- Do squirrels and chipmunks eat or bury only viable acorns?
My time walking around this mighty oak – starting at the center next to it and walking around farther and farther each time until I get past its drip line and into the direction the wind might blow the acorns down – has been really good for me to slow down and connect with God, Nature, and myself. The breeze and the sunshine feel more relevant to my skin. I notice the small things – the shiny, bright acorns, the brown leaves or the more colorful clusters of leaves, a beetle or fly that might go past while I’m walking, the songs of the birds in the trees and at my feeders, the butterflies in my garden zinnias.
After sending the package to the University of Kentucky project manager, I received the email that my collection looked great and she had already planted them. She said that my acorns were of great quality, which relieved my mind as the weevil situation worried me. I cannot wait until the spring to hear how my new crop of oaks are doing!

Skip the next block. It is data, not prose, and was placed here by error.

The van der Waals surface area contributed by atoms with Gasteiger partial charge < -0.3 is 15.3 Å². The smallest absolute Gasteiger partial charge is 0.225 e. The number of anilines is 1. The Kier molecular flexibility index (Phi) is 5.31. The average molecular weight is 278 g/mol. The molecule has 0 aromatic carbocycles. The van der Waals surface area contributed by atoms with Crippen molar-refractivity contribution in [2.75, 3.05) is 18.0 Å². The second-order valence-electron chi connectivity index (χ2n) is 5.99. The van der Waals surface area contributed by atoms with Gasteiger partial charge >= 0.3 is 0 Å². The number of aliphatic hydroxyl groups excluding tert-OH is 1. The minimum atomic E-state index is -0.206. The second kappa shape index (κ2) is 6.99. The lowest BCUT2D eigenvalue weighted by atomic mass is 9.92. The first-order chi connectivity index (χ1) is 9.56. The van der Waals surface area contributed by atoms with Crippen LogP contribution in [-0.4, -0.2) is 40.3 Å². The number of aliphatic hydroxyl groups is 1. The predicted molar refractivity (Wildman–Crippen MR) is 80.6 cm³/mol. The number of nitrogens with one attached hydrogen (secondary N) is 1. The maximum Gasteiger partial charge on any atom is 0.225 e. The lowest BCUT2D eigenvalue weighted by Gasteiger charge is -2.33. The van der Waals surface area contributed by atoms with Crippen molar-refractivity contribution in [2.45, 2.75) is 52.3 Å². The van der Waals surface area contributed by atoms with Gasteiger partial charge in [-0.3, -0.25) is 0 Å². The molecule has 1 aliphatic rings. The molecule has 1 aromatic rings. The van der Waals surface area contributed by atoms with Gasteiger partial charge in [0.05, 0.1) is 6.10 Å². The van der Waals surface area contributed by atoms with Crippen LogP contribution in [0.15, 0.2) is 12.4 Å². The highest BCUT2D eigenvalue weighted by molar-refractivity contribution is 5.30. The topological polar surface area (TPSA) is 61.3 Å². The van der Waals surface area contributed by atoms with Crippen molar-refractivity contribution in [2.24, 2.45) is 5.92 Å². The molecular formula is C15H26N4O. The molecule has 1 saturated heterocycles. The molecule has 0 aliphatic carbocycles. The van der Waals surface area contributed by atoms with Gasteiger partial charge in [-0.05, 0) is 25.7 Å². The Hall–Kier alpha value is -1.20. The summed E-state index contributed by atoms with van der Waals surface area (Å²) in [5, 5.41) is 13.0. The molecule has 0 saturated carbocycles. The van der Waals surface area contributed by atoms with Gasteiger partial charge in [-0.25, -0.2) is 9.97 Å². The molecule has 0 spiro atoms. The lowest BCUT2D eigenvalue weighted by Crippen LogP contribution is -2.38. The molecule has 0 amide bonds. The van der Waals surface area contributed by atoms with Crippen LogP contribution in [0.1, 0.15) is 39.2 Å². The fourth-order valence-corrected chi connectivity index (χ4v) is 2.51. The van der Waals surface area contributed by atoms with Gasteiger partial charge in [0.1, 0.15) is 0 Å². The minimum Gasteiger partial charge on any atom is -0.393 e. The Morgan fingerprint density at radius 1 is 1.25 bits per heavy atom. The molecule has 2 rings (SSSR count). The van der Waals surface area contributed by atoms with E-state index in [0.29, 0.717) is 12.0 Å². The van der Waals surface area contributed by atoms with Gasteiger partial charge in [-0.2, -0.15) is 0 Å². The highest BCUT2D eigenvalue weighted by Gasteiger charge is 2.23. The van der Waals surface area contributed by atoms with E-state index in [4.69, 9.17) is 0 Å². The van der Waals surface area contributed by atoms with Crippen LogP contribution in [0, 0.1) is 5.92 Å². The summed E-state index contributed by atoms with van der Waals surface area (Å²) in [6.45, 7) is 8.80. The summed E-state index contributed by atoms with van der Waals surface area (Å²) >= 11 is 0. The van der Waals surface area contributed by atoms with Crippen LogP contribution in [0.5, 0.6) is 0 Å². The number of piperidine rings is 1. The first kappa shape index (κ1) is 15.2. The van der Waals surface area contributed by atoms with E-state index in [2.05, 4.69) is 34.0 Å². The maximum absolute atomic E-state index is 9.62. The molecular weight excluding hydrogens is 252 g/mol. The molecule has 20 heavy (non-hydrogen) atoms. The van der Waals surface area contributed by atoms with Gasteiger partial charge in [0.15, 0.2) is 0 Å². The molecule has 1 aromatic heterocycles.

And especially in these stressful Covid-19 times of racial injustice coming to the forefront again and political and economic unrest, and family health problems, I have enjoyed taking the half hour to walk the spiral labyrinth around a mighty oak tree and slowing my mind and thoughts to God’s creation and my connection to it.
Sometimes you just have to make a snowman.
I noticed Sunday morning after I had filled the feeders, that there was a strange chipmunk eating at the table feeder. I started sketching the differences and notice it didn’t have any stripes on it and that it didn’t have a chipmunk tail. And it had a lovely creamy belly and an orange, foxy blush on the top of its tail with a dark border; darkish on its side with orange/foxy color along its spine. And such lovely big eyes with thick white eyeliner.